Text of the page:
... The myc oncogene was originally identified as the transforming principle (v-myc) in the genome of avian acute leukemia virus MC29 encoding a single hybrid protein composed of partial structural (Gag) and Myc sequences (1,2). The highly oncogenic v-myc allele is derived from the chicken c-myc protooncogene by retroviral transduction (3,4). ...
The myc oncogene was originally identified as a transduced allele (v-myc) in the genome of a highly oncogenic avian retrovirus. The protein product (Myc) of the cellular c-myc proto-oncogene represents the key component of a transcription factor network controlling the expression of a large fraction of all human genes. Myc regulates fundamental cellular processes like growth, metabolism, proliferation, differentiation, and apoptosis. Mutational deregulation of c-myc leading to increased levels of the Myc protein is a frequent event in the etiology of human cancers. In this chapter, we describe cell systems and experimental strategies to monitor and quantify the oncogenic potential of myc alleles and to isolate and characterize transcriptional targets of Myc that are relevant for the cell transformation process. We also describe experimental procedures to study the evolutionary origin of myc and to analyze structure and function of the ancestral myc proto-oncogenes.
... MYC has been originally identified as the transforming determinant (v-myc) of avian acute leukemia virus MC29 in chicken (myelocytomatosis virus 29) (6). MYC was also isolated from the avian leukemia-and carcinoma-inducing MH2 virus, which carries in addition the v-mil(RAF) allele encoding a serine/threonine protein kinase (7). ...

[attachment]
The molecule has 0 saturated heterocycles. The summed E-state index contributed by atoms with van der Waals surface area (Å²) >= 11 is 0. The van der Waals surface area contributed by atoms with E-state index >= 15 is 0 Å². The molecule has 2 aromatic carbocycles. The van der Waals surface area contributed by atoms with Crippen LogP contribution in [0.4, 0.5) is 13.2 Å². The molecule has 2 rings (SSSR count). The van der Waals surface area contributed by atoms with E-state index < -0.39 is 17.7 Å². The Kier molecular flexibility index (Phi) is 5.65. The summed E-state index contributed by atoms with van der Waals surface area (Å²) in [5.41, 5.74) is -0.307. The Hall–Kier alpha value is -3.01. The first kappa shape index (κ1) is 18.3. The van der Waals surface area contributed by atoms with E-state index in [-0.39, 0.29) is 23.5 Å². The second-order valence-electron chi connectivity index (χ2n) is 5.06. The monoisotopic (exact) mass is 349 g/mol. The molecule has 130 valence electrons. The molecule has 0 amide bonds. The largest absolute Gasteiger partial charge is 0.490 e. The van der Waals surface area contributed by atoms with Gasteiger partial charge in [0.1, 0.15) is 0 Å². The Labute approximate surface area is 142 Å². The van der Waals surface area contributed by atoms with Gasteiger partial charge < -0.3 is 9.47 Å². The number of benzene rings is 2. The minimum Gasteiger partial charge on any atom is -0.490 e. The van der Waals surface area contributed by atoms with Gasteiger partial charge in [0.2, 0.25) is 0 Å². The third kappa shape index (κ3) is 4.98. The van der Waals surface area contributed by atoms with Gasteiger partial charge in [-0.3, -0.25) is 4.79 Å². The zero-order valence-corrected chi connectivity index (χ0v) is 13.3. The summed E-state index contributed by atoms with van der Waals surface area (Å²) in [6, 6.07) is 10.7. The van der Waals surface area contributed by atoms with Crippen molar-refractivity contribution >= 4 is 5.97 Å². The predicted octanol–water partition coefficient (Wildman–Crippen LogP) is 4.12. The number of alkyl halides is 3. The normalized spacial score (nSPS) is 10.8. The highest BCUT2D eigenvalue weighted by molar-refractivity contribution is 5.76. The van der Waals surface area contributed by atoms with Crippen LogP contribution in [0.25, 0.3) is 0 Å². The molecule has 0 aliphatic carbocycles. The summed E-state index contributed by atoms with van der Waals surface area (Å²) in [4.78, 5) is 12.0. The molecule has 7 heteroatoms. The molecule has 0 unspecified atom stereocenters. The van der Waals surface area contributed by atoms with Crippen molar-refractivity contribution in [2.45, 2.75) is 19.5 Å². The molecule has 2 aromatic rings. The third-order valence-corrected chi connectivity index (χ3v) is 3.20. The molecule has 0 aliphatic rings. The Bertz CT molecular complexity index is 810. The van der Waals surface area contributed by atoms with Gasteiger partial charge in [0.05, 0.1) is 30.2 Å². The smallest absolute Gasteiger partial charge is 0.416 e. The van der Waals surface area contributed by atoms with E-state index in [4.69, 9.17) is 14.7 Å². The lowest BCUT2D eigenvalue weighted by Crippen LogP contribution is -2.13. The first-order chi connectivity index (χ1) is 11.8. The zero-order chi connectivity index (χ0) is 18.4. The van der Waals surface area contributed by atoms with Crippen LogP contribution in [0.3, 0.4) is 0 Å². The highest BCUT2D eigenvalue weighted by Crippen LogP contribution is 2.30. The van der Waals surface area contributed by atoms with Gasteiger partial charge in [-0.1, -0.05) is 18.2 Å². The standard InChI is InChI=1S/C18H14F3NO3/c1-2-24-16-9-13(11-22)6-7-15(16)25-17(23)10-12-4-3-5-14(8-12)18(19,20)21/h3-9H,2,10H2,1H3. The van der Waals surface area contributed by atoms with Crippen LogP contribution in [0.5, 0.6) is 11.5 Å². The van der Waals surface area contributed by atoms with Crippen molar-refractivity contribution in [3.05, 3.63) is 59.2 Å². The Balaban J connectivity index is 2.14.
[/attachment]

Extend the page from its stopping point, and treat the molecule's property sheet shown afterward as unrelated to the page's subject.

MYC represents a transcription factor with oncogenic potential converting multiple cellular signals into a broad transcriptional response, thereby controlling the expression of numerous protein-coding and non-coding RNAs important for cell proliferation, metabolism, differentiation, and apoptosis. Constitutive activation of MYC leads to neoplastic cell transformation, and deregulated MYC alleles are frequently observed in many human cancer cell types. Multiple approaches have been performed to isolate genes differentially expressed in cells containing aberrantly activated MYC proteins leading to the identification of thousands of putative targets. Functional analyses of genes differentially expressed in MYC-transformed cells had revealed that so far more than forty upregulated or downregulated MYC targets are actively involved in cell transformation or tumorigenesis. However, for determination which of the known, or yet unidentified targets are responsible for processing the oncogenic MYC program, further systematic and selective approaches are required. The search for critical targets in MYC-dependent tumor cells is exacerbated by the fact that during tumor development, cancer cells progressively evolve in a multistep process thereby acquiring their characteristic features in an additive manner. Functional expression cloning, combinatorial gene expression and appropriate in vivo tests could represent adequate tools for dissecting the complex scenario of MYC-specified cell transformation. In this context, the central goal is to identify a minimal set of targets that suffices to phenocopy oncogenic MYC. Recently developed genomic editing tools could be employed to confirm the requirement of crucial transformation-associated targets. Knowledge about essential MYC regulated genes is beneficial to expedite the development of specific inhibitors to interfere with growth and viability of human tumor cells in which MYC is aberrantly activated. Approaches based on the principle of synthetic lethality using MYC-overexpressing cancer cells and chemical or RNAi libraries have been employed to search for novel anticancer drugs, also leading to the identification of several druggable targets. Targeting oncogenic MYC effector genes instead of MYC may lead to compounds with higher specificities and less side effects. This class of drugs could also display a wider pharmaceutical window because physiological functions of MYC, which are important for normal cell growth, proliferation, and differentiation would be less impaired.